Retrofit for the Future: What Did It Cost?

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Results Now Out

 

In summer 2009, I and others were involved in setting some of the rules for this competition. They included the minimum CO2 reduction targets to aim for and methods to calculate whether a proposed retrofit would meet the target or not.

Well, the results of the work are now out. The costs incurred have been analysed in a report by the Sweett Group PLC for the Technology Strategy Board, the body which funded most of the RFF project [1].

 

Interesting Reading

 

It certainly makes ‘interesting’ reading, as one might say. ‘Interesting’ is an ambiguous word which can be used to express either positive or negative emotions. On reading it to analyse the figures for a client, I think that the predominant emotion should be a little downbeat. We should be thinking along these lines: ‘Well, some of this is very satisfactory, but the bulk of the results are not good enough. How can we do better in future?’

 

The Bottom Line

 

The average costs for the measures utilised ranged from moderately high to extremely high. Bearing in mind that money matters to people, the sums involved are inconsistent with the vision of every UK building undergoing a ‘Passivhaus retrofit’ between now and about 2050.

There are circumstances in which such extensive work might be worthwhile. One of them could be an oil-heated solid-walled house undergoing very major renovation. But they do not seem likely to arise on every dwelling.

On average, the cost incurred for external solid wall insulation (EWI) with a slab of plastic foam insulation, usually EPS or XPS, was £123 per m2 of wall area. Strikingly, this is almost 50% more than the ‘mature market’ cost of EWI analysed in a report by Ecofys for the European Council for an Energy-Efficient Economy in 2009 [2]. Based on continental European experience, including Germany, Ecofys documented a cost of around £80 per m2 for 50 mm of EWI plus a marginal cost of around £4/m2 per extra 50 mm of thickness.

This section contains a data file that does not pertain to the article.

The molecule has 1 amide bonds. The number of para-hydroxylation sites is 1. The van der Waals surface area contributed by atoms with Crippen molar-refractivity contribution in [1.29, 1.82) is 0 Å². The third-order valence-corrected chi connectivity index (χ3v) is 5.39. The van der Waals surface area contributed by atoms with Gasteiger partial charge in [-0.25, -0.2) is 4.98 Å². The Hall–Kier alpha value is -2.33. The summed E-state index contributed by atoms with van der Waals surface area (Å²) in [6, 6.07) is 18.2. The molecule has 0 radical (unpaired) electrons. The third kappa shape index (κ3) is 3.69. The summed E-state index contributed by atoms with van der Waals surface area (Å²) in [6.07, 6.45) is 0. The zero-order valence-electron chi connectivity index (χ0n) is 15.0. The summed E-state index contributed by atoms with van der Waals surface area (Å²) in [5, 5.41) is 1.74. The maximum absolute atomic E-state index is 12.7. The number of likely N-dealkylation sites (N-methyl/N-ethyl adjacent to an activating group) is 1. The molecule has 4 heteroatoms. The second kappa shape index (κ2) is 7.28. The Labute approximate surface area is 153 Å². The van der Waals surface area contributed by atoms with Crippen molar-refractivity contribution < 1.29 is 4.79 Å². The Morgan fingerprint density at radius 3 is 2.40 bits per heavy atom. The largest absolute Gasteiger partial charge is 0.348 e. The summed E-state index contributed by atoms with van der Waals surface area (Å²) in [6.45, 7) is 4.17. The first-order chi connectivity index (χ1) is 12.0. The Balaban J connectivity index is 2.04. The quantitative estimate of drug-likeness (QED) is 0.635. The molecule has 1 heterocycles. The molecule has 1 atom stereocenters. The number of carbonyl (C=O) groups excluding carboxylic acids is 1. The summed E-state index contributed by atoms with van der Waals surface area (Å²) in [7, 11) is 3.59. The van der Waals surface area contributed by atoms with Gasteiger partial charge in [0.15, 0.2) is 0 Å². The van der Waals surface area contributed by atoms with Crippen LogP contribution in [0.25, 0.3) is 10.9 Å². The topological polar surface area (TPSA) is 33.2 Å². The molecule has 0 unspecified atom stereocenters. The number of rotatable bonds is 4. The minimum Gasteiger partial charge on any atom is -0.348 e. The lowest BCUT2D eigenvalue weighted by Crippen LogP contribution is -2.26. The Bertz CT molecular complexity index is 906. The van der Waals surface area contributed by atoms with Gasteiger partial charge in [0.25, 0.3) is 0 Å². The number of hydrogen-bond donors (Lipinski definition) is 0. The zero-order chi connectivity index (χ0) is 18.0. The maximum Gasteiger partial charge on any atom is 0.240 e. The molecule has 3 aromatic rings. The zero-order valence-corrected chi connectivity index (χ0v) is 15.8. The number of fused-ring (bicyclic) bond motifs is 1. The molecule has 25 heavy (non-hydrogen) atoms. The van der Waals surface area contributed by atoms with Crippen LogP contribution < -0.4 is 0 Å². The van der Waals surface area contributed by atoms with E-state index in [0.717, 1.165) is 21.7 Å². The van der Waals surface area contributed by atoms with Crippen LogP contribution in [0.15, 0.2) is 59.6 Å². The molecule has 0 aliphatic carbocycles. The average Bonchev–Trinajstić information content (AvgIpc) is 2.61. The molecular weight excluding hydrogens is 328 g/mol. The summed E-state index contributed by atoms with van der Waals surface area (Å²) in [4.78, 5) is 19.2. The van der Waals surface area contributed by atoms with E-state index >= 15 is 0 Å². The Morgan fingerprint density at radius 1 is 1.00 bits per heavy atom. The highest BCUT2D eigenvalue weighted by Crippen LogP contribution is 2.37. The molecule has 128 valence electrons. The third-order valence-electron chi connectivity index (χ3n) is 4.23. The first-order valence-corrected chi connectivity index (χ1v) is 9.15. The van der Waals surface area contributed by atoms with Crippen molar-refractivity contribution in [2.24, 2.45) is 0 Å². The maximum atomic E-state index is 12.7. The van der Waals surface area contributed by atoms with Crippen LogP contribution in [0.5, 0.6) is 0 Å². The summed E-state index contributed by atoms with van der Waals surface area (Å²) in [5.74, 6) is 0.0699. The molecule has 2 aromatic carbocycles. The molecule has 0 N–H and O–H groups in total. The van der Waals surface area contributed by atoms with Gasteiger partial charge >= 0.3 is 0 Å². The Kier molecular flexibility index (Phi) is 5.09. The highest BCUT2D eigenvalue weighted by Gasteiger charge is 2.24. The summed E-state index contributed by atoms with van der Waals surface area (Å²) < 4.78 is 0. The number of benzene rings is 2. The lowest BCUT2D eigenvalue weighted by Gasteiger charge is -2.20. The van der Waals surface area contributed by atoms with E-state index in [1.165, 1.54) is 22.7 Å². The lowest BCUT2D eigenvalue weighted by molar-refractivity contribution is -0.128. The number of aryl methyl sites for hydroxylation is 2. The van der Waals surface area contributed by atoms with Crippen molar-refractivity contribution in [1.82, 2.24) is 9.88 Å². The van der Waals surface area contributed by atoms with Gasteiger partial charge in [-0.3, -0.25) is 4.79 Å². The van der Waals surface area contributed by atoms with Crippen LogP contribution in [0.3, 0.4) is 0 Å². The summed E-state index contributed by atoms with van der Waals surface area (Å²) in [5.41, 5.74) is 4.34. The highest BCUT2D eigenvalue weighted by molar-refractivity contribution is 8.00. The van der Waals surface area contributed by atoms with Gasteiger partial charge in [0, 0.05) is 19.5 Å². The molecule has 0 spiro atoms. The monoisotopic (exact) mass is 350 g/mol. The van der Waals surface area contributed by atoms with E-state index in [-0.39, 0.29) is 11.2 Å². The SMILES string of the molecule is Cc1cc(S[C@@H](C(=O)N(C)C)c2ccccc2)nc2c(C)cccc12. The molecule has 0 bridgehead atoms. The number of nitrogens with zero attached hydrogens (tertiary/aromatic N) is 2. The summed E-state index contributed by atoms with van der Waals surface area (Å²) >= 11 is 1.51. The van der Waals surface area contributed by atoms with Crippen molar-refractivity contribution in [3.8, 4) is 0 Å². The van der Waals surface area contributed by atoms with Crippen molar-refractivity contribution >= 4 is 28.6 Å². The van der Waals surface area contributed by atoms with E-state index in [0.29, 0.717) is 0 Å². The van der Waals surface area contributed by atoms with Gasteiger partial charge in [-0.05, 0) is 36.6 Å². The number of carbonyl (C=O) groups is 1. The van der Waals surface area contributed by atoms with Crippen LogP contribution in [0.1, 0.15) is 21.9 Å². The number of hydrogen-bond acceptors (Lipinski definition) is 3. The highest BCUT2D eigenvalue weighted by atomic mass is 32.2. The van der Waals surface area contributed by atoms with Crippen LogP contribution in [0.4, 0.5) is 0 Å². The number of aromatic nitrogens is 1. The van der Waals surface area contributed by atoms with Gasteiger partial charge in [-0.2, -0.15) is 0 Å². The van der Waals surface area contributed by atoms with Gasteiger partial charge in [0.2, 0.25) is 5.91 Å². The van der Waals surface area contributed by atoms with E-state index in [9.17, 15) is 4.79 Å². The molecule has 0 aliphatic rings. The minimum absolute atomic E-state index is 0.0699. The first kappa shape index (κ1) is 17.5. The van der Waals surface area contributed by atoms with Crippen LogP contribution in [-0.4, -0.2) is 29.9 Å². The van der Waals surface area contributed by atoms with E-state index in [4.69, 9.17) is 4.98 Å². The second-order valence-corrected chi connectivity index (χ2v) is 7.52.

Does this 50% ‘premium’ over experience in continental Europe reflect limited UK experience and the resulting ‘learning curve’, combined with a temporary excess of demand over the supply of installation skills? I hope so.

The Sweett report also lists the maximum and minimum costs incurred for the measures. Here I am slightly reassured. The lowest cost paid for EWI was a very modest £56 per m2, suggesting that a significant minority of projects may have paid close to ‘mature market’ costs.

But it could have helped to analyse and present this information if Sweett had asked each separate team how long they had worked on energy-efficient buildings and listed the costs incurred by experienced, average and novice teams. Maybe all the experienced teams did manage to install EWI for £80/m2 or less.

 

The Future?

 

Even if EWI can be fitted for £56 to 80 per m2, and other measures for correspondingly ‘reasonable’ amounts, the inescapable logic is that Passivhaus-level thermal retrofits are not set to be universal on UK buildings by 2050. We need to plan harder for how our buildings might meet demanding CO2 reduction targets despite this limitation on retrofit insulation measures.

 

 

Notes:

 

[1] Retrofit for the Future: Analysis of Cost Data. Prepared for the Technology Strategy Board, Swindon by the Sweett Group PLC (June 2014).

[2] Andreas H. Hermelink, How Deep to Go: How To Find The Cost-Optimal Level For Building Renovation. PBENDE084668. Prepared by Ecofys GmbH, Köln, Germany for European Council for an Energy-Efficient Economy (August 2009).

 

 

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